COVID-19 might have further ruptured Christian unity as we debated mandatory vaccines and masking, but there’s one thing we can all agree on based on our experiences over Covidtide: Video calls are a bad substitute for human presence.

True, a video call is better than being out of contact altogether. But there’s a reason that our antipathy to the technology grew over the past two years even as video resolution improved and “You’re muted” reminders became less frequent. God made us as bodies, created to be among and loved by other bodies. It is not good for man to be alone, or remote.

One group has been struggling with this reality longer than most of us: the incarcerated.

Long before the coronavirus, it was already hard for most incarcerated people to receive visitors. In 2015, the Prison Policy Initiative (PPI) found that only 31 percent of people in state prisons had received a visitor other than a lawyer in a typical month. The main reason is distance, as prisons continue to be built in remote areas. In state prisons, nearly two-thirds of the population is incarcerated more than 100 miles from home. In federal prisons, the average distance is 500 miles.

If families and friends can make the drive, there’s some good news: State prisons generally don’t ban human contact, even if many have limited hours or days that they allow visits. Jails have been another matter. PPI found that 74 percent of jails banned in-person visits when they implemented video visitation. One of the leading companies in the $1.4 billion-a-year prison telecommunication industry even required facilities to “eliminate all face to face visitation.” They dropped the requirement when PPI exposed it, but their contracts still incentivize restrictions by raising costs significantly if the number of video visits falls below a certain threshold.

Requiring the worst of both worlds, many facilities with video-only visits still make family members drive to the facility. “It’s just too much frustration to come down here, wait for an hour and then only get 25 minutes for a not-so-good call,” Ashika Coleman, who is incarcerated in Texas, told Prison Fellowship. “I think the hassle is why people don’t visit me as much anymore.”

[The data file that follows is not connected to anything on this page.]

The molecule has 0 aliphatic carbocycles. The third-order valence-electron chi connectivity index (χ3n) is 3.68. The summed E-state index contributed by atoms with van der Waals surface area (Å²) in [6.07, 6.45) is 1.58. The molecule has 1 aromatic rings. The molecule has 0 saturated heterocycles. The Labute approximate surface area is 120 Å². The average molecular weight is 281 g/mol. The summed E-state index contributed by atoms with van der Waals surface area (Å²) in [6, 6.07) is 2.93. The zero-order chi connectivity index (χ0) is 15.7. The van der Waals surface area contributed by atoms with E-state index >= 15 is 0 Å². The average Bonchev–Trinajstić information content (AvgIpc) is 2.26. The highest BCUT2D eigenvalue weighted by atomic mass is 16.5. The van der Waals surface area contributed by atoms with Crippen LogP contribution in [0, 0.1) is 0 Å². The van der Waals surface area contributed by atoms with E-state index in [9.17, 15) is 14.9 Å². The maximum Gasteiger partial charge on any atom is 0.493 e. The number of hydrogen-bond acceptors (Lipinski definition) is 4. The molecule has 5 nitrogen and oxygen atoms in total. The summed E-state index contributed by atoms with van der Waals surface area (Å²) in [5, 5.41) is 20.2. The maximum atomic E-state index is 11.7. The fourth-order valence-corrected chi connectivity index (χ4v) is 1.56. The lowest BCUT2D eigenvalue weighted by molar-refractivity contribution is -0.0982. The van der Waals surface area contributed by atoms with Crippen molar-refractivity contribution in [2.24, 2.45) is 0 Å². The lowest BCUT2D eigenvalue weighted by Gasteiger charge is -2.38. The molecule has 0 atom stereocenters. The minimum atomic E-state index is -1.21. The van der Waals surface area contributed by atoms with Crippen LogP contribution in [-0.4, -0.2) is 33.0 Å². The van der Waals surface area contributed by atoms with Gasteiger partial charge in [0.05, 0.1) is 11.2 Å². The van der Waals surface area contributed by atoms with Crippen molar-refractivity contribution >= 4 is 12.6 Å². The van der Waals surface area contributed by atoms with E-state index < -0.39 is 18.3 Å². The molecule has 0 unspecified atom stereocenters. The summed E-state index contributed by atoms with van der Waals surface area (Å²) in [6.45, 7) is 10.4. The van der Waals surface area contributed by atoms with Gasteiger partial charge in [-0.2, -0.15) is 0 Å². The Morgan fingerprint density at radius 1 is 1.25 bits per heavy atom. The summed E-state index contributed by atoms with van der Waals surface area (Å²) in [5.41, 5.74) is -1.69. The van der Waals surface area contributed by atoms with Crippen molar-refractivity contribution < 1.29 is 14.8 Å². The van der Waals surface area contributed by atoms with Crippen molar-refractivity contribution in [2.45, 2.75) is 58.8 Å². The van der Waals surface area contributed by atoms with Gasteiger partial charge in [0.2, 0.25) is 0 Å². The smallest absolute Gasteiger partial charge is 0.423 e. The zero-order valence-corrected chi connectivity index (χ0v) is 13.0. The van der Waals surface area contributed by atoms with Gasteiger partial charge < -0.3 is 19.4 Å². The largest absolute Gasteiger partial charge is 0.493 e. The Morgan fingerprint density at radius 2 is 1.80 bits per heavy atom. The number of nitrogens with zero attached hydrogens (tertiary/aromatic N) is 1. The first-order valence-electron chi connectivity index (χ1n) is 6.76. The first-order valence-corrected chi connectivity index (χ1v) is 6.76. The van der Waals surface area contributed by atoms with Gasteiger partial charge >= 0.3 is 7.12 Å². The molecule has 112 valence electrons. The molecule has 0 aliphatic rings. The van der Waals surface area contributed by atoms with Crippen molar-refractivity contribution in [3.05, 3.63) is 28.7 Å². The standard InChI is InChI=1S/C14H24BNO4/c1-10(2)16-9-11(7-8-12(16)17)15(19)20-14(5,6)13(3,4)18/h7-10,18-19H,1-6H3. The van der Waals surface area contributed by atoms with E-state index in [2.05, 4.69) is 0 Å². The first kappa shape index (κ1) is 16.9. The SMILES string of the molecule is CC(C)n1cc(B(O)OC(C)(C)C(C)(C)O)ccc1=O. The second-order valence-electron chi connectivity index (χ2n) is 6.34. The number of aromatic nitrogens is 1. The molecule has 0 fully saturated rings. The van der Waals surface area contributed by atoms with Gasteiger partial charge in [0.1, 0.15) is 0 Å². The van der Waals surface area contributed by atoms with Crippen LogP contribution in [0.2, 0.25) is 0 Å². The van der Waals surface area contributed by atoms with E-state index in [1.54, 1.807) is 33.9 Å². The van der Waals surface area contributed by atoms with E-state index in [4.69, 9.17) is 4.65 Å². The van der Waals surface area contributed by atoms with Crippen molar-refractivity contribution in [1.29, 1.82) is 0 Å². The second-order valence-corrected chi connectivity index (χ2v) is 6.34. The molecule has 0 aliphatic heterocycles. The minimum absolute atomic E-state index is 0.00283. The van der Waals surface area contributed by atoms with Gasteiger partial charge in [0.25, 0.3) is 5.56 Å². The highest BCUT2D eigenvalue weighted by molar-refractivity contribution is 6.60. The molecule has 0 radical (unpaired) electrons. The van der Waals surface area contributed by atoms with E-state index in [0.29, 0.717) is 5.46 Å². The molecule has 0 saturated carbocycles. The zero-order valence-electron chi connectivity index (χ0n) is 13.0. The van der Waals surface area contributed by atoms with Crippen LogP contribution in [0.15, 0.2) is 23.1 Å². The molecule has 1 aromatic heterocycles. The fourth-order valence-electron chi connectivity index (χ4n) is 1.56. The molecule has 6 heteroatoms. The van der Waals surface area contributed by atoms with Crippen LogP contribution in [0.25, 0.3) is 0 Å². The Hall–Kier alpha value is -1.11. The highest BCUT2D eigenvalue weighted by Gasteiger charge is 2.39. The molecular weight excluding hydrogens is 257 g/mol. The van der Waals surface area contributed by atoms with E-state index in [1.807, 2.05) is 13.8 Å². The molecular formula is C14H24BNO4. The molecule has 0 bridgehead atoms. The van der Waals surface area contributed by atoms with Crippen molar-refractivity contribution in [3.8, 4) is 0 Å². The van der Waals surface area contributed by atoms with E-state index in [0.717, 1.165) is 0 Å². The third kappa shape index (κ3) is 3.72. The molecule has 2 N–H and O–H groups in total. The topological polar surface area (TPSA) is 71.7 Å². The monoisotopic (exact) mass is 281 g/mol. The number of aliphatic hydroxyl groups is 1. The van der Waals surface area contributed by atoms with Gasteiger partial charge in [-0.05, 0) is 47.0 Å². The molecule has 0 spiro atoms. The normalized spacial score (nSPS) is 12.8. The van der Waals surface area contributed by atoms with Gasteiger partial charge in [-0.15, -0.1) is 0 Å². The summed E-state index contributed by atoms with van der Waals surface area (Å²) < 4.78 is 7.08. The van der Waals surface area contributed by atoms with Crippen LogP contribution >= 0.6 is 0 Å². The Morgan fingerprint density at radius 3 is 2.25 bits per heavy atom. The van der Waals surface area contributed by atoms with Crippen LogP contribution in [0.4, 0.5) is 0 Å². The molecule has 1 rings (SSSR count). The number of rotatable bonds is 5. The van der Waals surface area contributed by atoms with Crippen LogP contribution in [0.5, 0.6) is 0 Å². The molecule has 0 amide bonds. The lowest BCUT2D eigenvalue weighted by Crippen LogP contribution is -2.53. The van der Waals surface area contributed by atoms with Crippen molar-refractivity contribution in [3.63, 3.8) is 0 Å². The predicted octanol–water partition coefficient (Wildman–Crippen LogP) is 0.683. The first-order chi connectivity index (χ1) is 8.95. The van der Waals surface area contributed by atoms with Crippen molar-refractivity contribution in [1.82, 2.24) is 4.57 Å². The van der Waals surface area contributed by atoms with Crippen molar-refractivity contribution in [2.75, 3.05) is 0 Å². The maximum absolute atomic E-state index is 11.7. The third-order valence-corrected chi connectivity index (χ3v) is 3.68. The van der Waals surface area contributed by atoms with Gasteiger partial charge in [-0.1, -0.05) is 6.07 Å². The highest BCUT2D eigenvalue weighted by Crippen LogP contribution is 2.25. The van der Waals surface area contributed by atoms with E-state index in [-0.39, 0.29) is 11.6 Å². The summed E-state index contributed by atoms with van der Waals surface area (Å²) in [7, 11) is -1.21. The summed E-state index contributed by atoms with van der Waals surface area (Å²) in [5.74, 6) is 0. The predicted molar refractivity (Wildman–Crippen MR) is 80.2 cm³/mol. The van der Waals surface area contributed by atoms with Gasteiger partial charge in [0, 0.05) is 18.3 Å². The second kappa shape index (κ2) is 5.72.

Research has repeatedly demonstrated that in-person visits matter. One notable study from the Minnesota Department of Corrections found that visitation—even just receiving one visit—reduced recidivism by 13 percent for felony reconvictions and 25 percent for technical violations. There’s little research on video visits so far, but one recent study suggests they may not have much effect on recidivism.

Advocacy for in-person visits is working. Increased attention to restrictions has caused some jails to rethink their policies, and many made calls free during the pandemic. Some elected sheriffs have made restoring in-person visitation a winning campaign issue. The FCC is becoming more involved in reducing the cost of prison telecommunications. In October, California governor Gavin Newsom vetoed a bill that would establish in-person visits as a civil right but increased prison visitation from two days a week to three and said he’d welcome other efforts to expand in-person visits.

Visiting the incarcerated has long been a passion for those who take Jesus’ words in Matthew 25 seriously and for those who know that men and women in prisons and jails are just as human and beloved by Jesus as the children in our Sunday schools. Likewise, Christians have been passionate about policies that promote healthy families and that transform healthy communities through transformed lives. Making sure that jails replace video with visits should be a unifying political priority for us.

Still, inhumane policies and our new awareness of the dangers of isolation are more than an opportunity to advocate for personal visits. They can also be an opportunity to seriously consider being those personal visits.

This isn’t a call to drop in to a prison once or twice for a Sunday service to check off a Matthew 25 box. As Charles Colson told this magazine after his brief incarceration, “That’s the worst thing Christians can do.” Offering spiritual niceties without commitment, without sacrifice, without mutuality is a poor simulacrum, as distant from embodied relationship as a low-quality video visit.

Not every Christian is called to long-term relationships with prisoners, just as not every Christian is called to marriage or parenthood. But more of us are called than have answered. COVID-19’s exasperating loneliness and frustration don’t have to be wasted. We now see our need to visit. There are prisoners who need visiting.

Ted Olsen is executive editor of Christianity Today.

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